You might look through Brownell's site and see what they've got for stock finishes, they're the premier gunsmithing supply in the U.S.

Leon

Leon Jester, Roanoke VA

KiddervilleAcres's picture

(post #111813, reply #11 of 18)

& Jay,


Many gunstocks are finished with Tru Oil.  You can usually get it at any well supplied firearms store.


Regards,


Bob @ Kidderville Acres


A Woodworkers mind should be the sharpest tool in the shop!

Bob @ Kidderville Acres

A Woodworkers mind should be the sharpest tool in the shop!

lwj2's picture

(post #111813, reply #12 of 18)

Bob, I've seen it (but couldn't recall it's trade name) but never used it, always used BLO on my rifles. (Most of which are old issue weapons.)

Shooting with my son not long ago, I recall the finish on his Garand is in pretty good shape, to the best of my knowledge, it's as-issued, FWIW. I do know that the guy I purchased my Enfield from put a new stock on it and gave it (he said) six coats of BLO. That was over ten years ago.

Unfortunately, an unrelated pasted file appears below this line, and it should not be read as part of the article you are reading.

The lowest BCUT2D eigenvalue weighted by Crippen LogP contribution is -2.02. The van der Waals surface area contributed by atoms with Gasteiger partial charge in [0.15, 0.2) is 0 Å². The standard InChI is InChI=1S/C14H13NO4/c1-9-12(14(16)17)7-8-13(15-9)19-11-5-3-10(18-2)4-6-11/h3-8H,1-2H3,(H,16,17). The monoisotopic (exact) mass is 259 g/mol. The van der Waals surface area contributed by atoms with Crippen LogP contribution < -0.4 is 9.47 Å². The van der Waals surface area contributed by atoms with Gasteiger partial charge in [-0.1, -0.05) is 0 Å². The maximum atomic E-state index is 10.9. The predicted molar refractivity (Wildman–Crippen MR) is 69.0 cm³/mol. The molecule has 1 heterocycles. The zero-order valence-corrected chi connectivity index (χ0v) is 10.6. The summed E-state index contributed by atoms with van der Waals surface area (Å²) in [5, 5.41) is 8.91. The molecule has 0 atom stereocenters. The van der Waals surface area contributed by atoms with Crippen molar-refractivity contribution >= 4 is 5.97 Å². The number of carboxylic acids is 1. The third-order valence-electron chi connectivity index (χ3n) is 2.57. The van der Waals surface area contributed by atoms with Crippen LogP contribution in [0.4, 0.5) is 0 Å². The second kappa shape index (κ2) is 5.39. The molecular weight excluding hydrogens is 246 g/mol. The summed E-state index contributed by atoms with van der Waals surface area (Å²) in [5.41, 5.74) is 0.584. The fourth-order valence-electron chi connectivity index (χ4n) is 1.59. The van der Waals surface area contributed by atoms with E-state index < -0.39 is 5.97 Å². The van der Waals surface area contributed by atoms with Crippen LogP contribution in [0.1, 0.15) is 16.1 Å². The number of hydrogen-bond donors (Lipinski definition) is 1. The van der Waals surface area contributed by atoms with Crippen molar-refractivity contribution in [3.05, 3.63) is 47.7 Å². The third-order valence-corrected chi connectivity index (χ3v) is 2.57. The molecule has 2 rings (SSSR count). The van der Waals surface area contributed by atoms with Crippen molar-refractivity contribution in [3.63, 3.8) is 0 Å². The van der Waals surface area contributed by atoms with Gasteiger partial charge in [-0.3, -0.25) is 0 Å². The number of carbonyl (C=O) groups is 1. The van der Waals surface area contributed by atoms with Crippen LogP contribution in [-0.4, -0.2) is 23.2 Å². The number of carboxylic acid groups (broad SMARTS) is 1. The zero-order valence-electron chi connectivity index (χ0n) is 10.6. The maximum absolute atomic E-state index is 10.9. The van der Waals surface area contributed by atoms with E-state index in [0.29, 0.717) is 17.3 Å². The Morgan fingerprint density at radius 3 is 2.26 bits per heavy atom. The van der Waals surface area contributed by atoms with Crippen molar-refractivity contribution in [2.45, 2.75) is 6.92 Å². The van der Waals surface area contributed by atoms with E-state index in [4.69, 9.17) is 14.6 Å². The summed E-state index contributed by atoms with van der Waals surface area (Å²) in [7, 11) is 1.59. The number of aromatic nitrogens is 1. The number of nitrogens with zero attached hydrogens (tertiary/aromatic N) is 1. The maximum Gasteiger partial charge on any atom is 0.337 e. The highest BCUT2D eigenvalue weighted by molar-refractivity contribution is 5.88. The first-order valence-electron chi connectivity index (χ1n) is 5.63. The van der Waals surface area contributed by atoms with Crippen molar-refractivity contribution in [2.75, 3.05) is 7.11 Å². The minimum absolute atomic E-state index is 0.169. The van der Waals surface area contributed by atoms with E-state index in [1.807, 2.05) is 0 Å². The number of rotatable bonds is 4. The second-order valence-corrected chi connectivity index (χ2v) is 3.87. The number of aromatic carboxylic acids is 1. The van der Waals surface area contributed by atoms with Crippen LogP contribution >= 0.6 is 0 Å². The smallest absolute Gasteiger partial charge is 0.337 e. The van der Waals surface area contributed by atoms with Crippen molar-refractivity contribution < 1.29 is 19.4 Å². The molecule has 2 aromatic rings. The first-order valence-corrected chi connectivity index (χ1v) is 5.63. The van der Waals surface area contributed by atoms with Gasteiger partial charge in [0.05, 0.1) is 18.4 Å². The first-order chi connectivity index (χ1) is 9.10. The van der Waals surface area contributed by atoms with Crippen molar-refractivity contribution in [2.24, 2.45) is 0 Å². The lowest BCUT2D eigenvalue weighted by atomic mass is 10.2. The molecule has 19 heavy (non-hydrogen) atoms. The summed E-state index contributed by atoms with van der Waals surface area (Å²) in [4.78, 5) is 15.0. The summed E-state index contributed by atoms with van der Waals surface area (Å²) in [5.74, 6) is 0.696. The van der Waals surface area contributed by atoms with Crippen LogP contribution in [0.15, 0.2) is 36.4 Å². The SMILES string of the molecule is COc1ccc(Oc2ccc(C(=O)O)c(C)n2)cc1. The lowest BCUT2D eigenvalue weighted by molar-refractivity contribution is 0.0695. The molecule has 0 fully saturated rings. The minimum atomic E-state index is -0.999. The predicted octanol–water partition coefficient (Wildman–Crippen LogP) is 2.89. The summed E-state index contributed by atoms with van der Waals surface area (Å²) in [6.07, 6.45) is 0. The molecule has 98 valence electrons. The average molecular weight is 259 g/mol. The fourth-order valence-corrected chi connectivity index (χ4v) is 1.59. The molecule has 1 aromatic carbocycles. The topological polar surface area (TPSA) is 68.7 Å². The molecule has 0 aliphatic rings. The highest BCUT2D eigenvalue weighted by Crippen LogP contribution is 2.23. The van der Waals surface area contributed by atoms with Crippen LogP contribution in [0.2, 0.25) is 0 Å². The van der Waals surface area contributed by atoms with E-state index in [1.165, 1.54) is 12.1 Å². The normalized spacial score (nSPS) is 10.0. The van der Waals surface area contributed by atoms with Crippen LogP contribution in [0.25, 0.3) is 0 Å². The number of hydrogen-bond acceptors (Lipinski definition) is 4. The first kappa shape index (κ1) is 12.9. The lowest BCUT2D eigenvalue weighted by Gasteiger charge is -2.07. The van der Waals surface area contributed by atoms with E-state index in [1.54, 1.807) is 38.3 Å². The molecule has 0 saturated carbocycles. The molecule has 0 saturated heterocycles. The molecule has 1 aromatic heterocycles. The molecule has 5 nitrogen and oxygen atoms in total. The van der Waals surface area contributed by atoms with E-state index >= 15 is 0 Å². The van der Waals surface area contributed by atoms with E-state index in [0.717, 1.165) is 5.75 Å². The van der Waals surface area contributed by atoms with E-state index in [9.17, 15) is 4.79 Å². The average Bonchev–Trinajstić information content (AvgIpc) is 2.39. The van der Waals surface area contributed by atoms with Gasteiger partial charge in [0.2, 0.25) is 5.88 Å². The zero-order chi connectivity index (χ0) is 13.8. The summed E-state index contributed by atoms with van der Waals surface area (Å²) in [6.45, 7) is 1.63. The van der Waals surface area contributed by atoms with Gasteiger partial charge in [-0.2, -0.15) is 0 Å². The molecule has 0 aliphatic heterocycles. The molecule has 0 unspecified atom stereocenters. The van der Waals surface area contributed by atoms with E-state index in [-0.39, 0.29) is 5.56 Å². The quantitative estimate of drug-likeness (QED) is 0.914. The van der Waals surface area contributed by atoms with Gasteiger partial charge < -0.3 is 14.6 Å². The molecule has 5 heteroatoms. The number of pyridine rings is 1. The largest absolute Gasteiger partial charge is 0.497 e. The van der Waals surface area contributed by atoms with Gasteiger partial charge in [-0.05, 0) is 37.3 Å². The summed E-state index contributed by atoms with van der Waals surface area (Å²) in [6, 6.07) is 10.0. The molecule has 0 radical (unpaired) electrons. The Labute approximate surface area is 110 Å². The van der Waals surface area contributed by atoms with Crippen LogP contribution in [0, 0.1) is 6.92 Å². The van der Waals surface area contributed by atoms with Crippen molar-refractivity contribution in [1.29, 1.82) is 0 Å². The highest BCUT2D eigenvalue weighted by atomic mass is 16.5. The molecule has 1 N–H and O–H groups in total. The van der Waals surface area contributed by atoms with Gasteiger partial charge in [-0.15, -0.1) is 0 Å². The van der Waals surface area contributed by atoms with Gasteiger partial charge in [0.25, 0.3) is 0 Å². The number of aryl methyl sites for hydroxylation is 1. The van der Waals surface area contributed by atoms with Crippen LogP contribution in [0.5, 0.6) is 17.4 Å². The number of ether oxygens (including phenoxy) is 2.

Leon

Leon Jester, Roanoke VA

KiddervilleAcres's picture

(post #111813, reply #13 of 18)

Hi Leon,


The reason I mentioned it is because there used to be an old timer around town that used it.  He told me that he warms it in a double boiler then slathers it one with his hands and lets it soak in for an hour before wiping off the excess.


Regards,


Bob @ Kidderville Acres


A Woodworkers mind should be the sharpest tool in the shop!

Bob @ Kidderville Acres

A Woodworkers mind should be the sharpest tool in the shop!

lwj2's picture

(post #111813, reply #14 of 18)

Sounds like the way the oldtimers like Chippendale used to have their stuff finished. Bunch of kids, heated room, rubbing in oil barehanded, or so I've been told.

Leon

Leon Jester, Roanoke VA

jays's picture

(post #111813, reply #15 of 18)